The Structural Transformation of the Public Sphere was published in 1962 in German. It began as Habermas’s doctoral dissertation. It was a major work, but it was not translated into English in 1989. By that point, Habermas had already systemized his sociological thinking into the more massive Theory of Communicative Action, whose two volumes were published in Germany in 1981.
Although his first book and written while still young, The Structural Transformation of the Public Sphere remains Habermas’s most influential work, especially in the English-speaking world. In particular, thinkers on the political left have found useful the combination of history and theory in the book, as Habermas both describes a historical transformation and develops of a theory of democratic society. After the publication of the book, Habermas became considered the leading voice of the second generation of the Frankfurt School. Originally, this school of philosophy had emerged in the 1930s to critique Western society through a Marxist lens. In his writing, Habermas carried forward this project of critique with new resources and new concepts.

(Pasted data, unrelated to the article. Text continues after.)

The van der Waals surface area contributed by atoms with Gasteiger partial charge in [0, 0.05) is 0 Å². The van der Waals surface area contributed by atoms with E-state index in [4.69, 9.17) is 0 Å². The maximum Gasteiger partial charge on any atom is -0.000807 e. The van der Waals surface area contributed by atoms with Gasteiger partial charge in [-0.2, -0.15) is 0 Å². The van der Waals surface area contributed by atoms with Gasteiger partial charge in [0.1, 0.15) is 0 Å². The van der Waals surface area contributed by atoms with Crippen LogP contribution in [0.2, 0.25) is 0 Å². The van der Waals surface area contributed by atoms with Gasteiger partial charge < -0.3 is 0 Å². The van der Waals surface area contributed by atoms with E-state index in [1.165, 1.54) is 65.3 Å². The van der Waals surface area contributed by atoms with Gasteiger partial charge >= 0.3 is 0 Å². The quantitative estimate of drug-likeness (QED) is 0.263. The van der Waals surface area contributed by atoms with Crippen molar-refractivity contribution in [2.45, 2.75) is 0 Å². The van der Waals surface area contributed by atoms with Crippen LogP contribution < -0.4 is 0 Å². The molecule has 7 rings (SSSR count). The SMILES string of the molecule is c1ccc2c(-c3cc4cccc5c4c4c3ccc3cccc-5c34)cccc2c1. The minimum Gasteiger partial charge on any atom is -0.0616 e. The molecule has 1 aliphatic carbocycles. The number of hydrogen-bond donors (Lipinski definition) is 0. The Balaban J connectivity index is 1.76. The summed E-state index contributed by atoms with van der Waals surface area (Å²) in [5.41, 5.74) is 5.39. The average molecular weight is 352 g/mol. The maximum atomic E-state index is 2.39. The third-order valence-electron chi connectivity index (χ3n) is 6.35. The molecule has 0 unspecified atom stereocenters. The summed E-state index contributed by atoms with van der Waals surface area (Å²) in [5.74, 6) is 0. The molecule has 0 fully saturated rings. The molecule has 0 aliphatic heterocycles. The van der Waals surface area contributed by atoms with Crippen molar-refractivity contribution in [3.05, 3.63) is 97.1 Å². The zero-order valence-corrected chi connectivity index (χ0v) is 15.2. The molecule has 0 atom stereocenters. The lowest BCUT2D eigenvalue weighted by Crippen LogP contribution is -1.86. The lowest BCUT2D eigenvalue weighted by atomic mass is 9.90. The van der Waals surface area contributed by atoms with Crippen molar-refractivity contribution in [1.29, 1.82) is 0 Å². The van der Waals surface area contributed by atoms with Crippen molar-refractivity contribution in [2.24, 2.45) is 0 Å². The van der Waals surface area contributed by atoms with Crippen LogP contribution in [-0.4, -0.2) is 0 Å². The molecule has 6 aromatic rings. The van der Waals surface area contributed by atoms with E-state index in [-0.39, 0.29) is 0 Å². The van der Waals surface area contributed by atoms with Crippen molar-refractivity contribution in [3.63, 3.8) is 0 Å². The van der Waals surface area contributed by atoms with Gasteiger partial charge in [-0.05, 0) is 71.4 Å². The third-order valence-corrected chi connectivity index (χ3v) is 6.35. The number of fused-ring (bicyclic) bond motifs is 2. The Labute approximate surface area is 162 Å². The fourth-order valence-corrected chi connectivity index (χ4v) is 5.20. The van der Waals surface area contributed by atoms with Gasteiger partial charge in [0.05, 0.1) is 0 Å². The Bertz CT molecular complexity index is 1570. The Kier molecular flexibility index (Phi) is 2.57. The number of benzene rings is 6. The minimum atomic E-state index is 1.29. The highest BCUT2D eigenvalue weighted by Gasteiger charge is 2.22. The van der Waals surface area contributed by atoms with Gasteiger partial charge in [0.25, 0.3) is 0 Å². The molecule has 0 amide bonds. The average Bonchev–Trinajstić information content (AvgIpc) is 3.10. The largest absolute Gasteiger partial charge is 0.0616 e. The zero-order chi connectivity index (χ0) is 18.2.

In part because of this original work, combined with later texts he published through the 1970s and 1980s, Habermas has received a number of prestigious prizes. These include the Sigmund Freud Prize (1976), the Theodor W. Adorno Award (1980), the Gottfried Wilhelm Leibniz Prize (1986), and the Kyoto Prize in Arts and Philosophy (2004), often considered the “Nobel Prize of Philosophy.” Although the first prizes Habermas won demonstrate his profound impact on the German academy, more recent international prizes from the 1990s to the present indicate the increasingly global reach of his ideas.